He got married and had three kids and wound up, successively, as professor of advertising, of marketing, and of business administration and economics at the University of Illinois at Urbana-Champaign. Then in 1966 or so, he had his big idea about how to solve the airline overbooking problem. Anticipating no-shows, airlines routinely oversold their flights. But when more people showed up at the gate than the plane had seats, pandemonium ensued. Well, why not pay people to get off the plane? he wondered. Offer them enough to make it attractive. It would be a voluntary system, and everyone would win.
So in his practical, down-to-earth, this-is-only-reasonable fashion, he submitted his suggestion to the airlines. The idea was laughed at, mocked, and ridiculed as unrealistic and unworkable. An official at Pan American replied: “Of course, we instituted the procedure immediately, after having the instructions translated into 18 languages.” Ha ha ha, thank you, and goodbye.
Eleven years later, in 1977, Simon hadn’t given up on the scheme. He published it in The Wall Street Journal, in an op-ed piece titled “Wherein the Author Offers a Modest Proposal.” And lo and behold, a year after that, when economist Alfred Kahn headed up the Civil Aeronautics Board, Simon’s proposal was put into practice. It was a raging success from the start, remains so to this day, and anyone who’s ever voluntarily offloaded themselves from a plane for cash or free miles owes a nod of thanks to Julian Simon.
Still, that was a mere flash in the pan, and Simon’s overall impact on the world at large was rather less massive than he desired. He was not making a name for himself, not setting the world on fire.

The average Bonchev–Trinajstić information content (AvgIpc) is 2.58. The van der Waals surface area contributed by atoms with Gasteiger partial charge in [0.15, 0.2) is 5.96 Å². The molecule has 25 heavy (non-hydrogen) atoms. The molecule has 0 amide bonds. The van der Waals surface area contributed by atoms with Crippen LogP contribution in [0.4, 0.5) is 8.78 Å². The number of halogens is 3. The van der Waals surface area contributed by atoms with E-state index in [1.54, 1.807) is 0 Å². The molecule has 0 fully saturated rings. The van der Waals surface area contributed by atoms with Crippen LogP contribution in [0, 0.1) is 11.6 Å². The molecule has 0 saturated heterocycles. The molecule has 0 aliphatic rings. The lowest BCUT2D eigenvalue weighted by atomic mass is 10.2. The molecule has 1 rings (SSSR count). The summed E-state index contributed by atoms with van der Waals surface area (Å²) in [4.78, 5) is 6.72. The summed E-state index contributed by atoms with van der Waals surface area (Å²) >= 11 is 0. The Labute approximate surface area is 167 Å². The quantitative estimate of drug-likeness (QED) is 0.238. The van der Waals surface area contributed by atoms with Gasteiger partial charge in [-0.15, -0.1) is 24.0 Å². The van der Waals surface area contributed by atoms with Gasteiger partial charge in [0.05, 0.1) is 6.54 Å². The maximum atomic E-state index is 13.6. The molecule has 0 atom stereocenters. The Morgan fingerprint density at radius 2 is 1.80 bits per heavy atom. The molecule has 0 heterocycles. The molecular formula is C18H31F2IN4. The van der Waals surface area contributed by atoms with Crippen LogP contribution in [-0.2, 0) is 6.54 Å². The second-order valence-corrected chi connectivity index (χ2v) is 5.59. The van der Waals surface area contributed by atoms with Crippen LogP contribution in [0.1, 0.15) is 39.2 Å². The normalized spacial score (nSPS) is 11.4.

But there were those who were – Paul Ehrlich, for example.
Ehrlich, a Stanford University entomologist who as a youth had seen his best butterfly hunting grounds churned under the real estate developer’s plow, wrote the runaway best-seller The Population Bomb. Published in 1968, the book was solidly Malthusian.
“The battle to feed all of humanity is over,” it began. “In the 1970s and 1980s hundreds of millions of people will starve to death in spite of any crash programs embarked upon now. At this late date nothing can prevent a substantial increase in the world death rate, although many lives could be saved through dramatic programs to ‘stretch’ the carrying capacity of the earth by increasing food production and providing for more equitable distribution of whatever food is available. But these programs will only provide a stay of execution unless they are accompanied by determined and successful efforts at population control.” And so on, The Complete and Authoritative Litany, for the next 200 pages.